After the upheaval of the Crimean War, in which several of Cunard's vessels were taken up by the government, Cunard believed that if he got a footing in Australia by the overland route, he would be able to break into the eastern trades. This was highly speculative. Monopolized by the Peninsular and Oriental Steam Navigation Company (P. & O.), the India and China lines were closely guarded. His announcement of a ‘junction’ with the European and Australian Royal Mail Company at the end of 1856 turned out to be a damp squib; and when in 1858 he devised a prospectus for a new company for Australia, India, and China, it went no further than P. & O.'s boardroom; there was no place for a second steam company in the East at that time. Yet Cunard did not quite give up his ambition. In 1860, Frederick Hill, secretary to the postmaster-general, was under pressure to find a likely company to compete with or replace P. & O. on the Australian line. In private conversations with Hill, Cunard asserted that a person of established reputation—himself, perhaps?—could easily raise £4 million in the market, and Messrs Napier would quickly build the number of ships needed. P. & O., however, was not for sale.

Cunard was made a baronet in 1859 for his work in linking North America to Britain. He also became a fellow of the Royal Geographical Society for his interest in the regular exchange of plants between Kew Gardens in London and the Boston Botanical Gardens. Small, slight, alert, and active, Cunard had no interest in outdoor pursuits on land; his great love was the sea. Always called ‘Sam’, he was courteous, formal, a skilful diplomat, a 'doer, not a talker', and an autocrat in his business life. Privately, he had many friends in high society on both sides of the water and spent several months in Britain each year. He particularly enjoyed parties and concerts, had a box at the opera (when in London), and liked to be in the company of literary people. A rich and generous man, he supported the poor in Halifax, as well as the public library and the Mechanical Institute; and he was appointed commissioner of lighthouses. Cunard could have become a member of the Nova Scotian legislative assembly if he had wanted to, although he was not a good public speaker; but his seat on the crown council—a small select group that could silence the ‘popular voice’ if necessary—suited him perfectly.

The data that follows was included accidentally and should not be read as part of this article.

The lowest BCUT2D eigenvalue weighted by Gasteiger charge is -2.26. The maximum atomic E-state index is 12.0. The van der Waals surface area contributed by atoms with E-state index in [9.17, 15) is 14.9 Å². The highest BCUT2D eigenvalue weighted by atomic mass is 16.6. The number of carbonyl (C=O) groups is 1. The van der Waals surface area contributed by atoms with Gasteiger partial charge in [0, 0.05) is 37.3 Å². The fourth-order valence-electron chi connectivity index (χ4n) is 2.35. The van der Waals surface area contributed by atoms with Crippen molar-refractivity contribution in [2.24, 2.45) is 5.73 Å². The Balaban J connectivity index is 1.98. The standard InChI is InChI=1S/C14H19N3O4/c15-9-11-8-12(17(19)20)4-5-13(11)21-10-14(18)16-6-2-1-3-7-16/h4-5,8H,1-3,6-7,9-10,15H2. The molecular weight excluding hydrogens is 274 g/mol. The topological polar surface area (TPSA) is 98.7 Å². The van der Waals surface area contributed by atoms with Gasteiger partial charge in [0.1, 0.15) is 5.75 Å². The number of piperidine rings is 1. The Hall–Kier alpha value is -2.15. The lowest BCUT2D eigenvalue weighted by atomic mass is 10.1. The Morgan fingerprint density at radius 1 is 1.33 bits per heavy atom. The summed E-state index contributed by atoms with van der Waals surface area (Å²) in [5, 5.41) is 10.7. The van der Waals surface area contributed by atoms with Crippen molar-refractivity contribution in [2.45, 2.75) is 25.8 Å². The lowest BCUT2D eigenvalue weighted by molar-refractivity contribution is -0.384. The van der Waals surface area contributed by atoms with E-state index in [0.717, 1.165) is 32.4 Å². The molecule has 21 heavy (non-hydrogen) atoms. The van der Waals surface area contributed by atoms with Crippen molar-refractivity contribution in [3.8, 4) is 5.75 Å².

Cunard married Susan, daughter of William Duffus, a prosperous Halifax merchant, on 4 February 1815. They had nine children, but his wife died on 23 January 1828, ten days after the last infant's birth. An affectionate father, he took special care of the children after his wife's death. He was fortunate to have close members of his and his wife's extended families ready to help. When his brother, Joseph, fell into debt, he bailed him out; and he supported his father-in-law when he had financial difficulties. Cunard's eldest son, Edward, was groomed to take his place in the shipping business when he retired in 1863, at the age of seventy-six, after a minor heart attack. He died of heart failure on 28 April 1865 at 26 Princes Gardens, Kensington, London.

Cunard's death coincided with the end of the pioneer stage of the transatlantic steamer. The decade following his death, with the appearance of other steamship lines, saw the Cunard Line in the doldrums. The launch of the Cunard Steam-Ship Company as a publicly owned company in 1880, however, saw its re-establishment as the premier transatlantic service. It owned only four ships of 8200 tons in 1840, but by 1880 the fleet had grown to twenty-eight ships of 136,493 tons displacement.

Sources

  • H. K. Grant, Samuel Cunard: pioneer of the Atlantic steamship (1967)
  • F. E. Hyde, Cunard and the north Atlantic, 1840–1973: a history of shipping and financial management (1975)
  • J. H. Maber, North Star to Southern Cross (1967), chap. 11
  • E. W. Sloan, ‘Private enterprise and mixed enterprise’, Frontiers of entrepreneurship research: proceedings of the Babson College Research Conference [Wellesley, MA 1981], ed. K. H. Vesper [1981]
  • The Times (6 Dec 1956), 10d
  • NMM, P. & O. archive, P. & O. /1/104, 1856–8
  • China, Conversations, TNA: PRO, POST 29/105, 3, 6 Dec 1960
  • ‘Select committee on contract packet service’, Parl. papers (1849), 12.132–6, no. 571
  • ‘Select committee to inquire into contracts … with steam packet companies’, Parl. papers (1860), 14.321–2, no. 328 [mail and telegraphic communications]
  • McIver correspondence, 1847–59, U. Lpool, Cunard Archive, D.138/4, PR4.3/4, PR3.1/16
  • d. cert.

Archives

  • Public Archives of Nova Scotia, Halifax, corresp. and papers
  • Public Archives of Nova Scotia, Halifax
  • U. Lpool, Cunard Archive
  • U. Lpool, letters to C. MacIver

Likenesses

  • A. G. Holt, portrait, 1849, unknown collection; copyprint, NPG [see illus.]

Wealth at Death

under £350,000: probate, 13 May 1865, CGPLA Eng. & Wales

, 63 vols. (1885–1900), suppl., 3 vols. (1901); repr. in 22 vols. (1908–9); 10 further suppls. (1912–96); (1993)
(1801–)
National Maritime Museum, London
National Archives of the United Kingdom, Public Record Office, London
Calendars of the grants of probate … made in … HM court of probate [England and Wales]